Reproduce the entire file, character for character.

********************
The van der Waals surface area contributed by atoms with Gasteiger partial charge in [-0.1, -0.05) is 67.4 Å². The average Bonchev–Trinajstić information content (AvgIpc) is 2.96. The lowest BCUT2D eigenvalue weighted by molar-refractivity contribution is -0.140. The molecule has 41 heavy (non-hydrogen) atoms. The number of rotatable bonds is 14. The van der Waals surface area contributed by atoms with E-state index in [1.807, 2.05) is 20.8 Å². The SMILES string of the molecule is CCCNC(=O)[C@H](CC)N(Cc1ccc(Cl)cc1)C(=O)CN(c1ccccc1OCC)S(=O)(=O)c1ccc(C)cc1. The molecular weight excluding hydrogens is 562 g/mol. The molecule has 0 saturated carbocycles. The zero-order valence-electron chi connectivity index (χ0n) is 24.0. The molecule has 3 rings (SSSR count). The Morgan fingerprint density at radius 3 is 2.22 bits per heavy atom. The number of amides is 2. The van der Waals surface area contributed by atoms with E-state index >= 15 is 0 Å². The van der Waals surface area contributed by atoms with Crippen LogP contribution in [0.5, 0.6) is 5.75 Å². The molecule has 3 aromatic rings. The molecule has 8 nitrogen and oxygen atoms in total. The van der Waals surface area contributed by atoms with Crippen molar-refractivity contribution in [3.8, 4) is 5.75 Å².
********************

The van der Waals surface area contributed by atoms with Gasteiger partial charge in [-0.1, -0.05) is 67.4 Å². The average Bonchev–Trinajstić information content (AvgIpc) is 2.96. The lowest BCUT2D eigenvalue weighted by molar-refractivity contribution is -0.140. The molecule has 41 heavy (non-hydrogen) atoms. The number of rotatable bonds is 14. The van der Waals surface area contributed by atoms with E-state index in [1.807, 2.05) is 20.8 Å². The SMILES string of the molecule is CCCNC(=O)[C@H](CC)N(Cc1ccc(Cl)cc1)C(=O)CN(c1ccccc1OCC)S(=O)(=O)c1ccc(C)cc1. The molecular weight excluding hydrogens is 562 g/mol. The molecule has 0 saturated carbocycles. The zero-order valence-electron chi connectivity index (χ0n) is 24.0. The molecule has 3 rings (SSSR count). The Morgan fingerprint density at radius 3 is 2.22 bits per heavy atom. The number of amides is 2. The van der Waals surface area contributed by atoms with E-state index >= 15 is 0 Å². The van der Waals surface area contributed by atoms with Crippen LogP contribution in [0.5, 0.6) is 5.75 Å². The molecule has 3 aromatic rings. The molecule has 8 nitrogen and oxygen atoms in total. The van der Waals surface area contributed by atoms with Crippen molar-refractivity contribution in [3.8, 4) is 5.75 Å².